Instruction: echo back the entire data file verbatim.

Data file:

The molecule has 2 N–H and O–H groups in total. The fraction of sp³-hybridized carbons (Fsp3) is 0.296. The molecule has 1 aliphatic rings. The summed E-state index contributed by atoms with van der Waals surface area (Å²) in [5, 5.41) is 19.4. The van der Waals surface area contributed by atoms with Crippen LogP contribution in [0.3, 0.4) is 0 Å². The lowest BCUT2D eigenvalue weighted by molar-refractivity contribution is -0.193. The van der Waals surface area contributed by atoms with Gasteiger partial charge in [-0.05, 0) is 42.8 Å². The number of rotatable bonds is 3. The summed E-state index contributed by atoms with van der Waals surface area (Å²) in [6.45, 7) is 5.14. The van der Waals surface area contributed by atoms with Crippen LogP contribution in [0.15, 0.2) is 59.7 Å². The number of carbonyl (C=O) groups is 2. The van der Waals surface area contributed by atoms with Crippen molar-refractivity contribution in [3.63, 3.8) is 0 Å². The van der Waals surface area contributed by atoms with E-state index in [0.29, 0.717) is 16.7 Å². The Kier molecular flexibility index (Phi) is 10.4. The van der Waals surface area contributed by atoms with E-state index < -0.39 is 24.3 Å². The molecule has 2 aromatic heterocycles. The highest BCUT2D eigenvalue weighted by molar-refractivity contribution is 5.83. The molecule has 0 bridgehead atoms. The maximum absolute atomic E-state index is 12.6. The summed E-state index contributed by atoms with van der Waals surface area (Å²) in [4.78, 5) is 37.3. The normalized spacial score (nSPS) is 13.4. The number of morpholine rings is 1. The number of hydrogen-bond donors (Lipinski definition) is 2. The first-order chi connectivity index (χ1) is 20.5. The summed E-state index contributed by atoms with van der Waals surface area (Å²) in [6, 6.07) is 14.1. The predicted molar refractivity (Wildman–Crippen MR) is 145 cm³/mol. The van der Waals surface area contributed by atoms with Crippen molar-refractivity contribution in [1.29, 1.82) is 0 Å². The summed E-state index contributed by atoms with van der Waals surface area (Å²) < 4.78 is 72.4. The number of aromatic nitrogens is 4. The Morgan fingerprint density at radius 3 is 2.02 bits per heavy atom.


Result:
The molecule has 2 N–H and O–H groups in total. The fraction of sp³-hybridized carbons (Fsp3) is 0.296. The molecule has 1 aliphatic rings. The summed E-state index contributed by atoms with van der Waals surface area (Å²) in [5, 5.41) is 19.4. The van der Waals surface area contributed by atoms with Crippen LogP contribution in [0.3, 0.4) is 0 Å². The lowest BCUT2D eigenvalue weighted by molar-refractivity contribution is -0.193. The van der Waals surface area contributed by atoms with Gasteiger partial charge in [-0.05, 0) is 42.8 Å². The number of rotatable bonds is 3. The summed E-state index contributed by atoms with van der Waals surface area (Å²) in [6.45, 7) is 5.14. The van der Waals surface area contributed by atoms with Crippen LogP contribution in [0.15, 0.2) is 59.7 Å². The number of carbonyl (C=O) groups is 2. The van der Waals surface area contributed by atoms with Crippen molar-refractivity contribution in [3.63, 3.8) is 0 Å². The van der Waals surface area contributed by atoms with E-state index in [0.29, 0.717) is 16.7 Å². The Kier molecular flexibility index (Phi) is 10.4. The van der Waals surface area contributed by atoms with E-state index < -0.39 is 24.3 Å². The molecule has 2 aromatic heterocycles. The highest BCUT2D eigenvalue weighted by molar-refractivity contribution is 5.83. The molecule has 0 bridgehead atoms. The maximum absolute atomic E-state index is 12.6. The summed E-state index contributed by atoms with van der Waals surface area (Å²) in [4.78, 5) is 37.3. The normalized spacial score (nSPS) is 13.4. The number of morpholine rings is 1. The number of hydrogen-bond donors (Lipinski definition) is 2. The first-order chi connectivity index (χ1) is 20.5. The summed E-state index contributed by atoms with van der Waals surface area (Å²) in [6, 6.07) is 14.1. The predicted molar refractivity (Wildman–Crippen MR) is 145 cm³/mol. The van der Waals surface area contributed by atoms with Crippen molar-refractivity contribution in [1.29, 1.82) is 0 Å². The summed E-state index contributed by atoms with van der Waals surface area (Å²) < 4.78 is 72.4. The number of aromatic nitrogens is 4. The Morgan fingerprint density at radius 3 is 2.02 bits per heavy atom.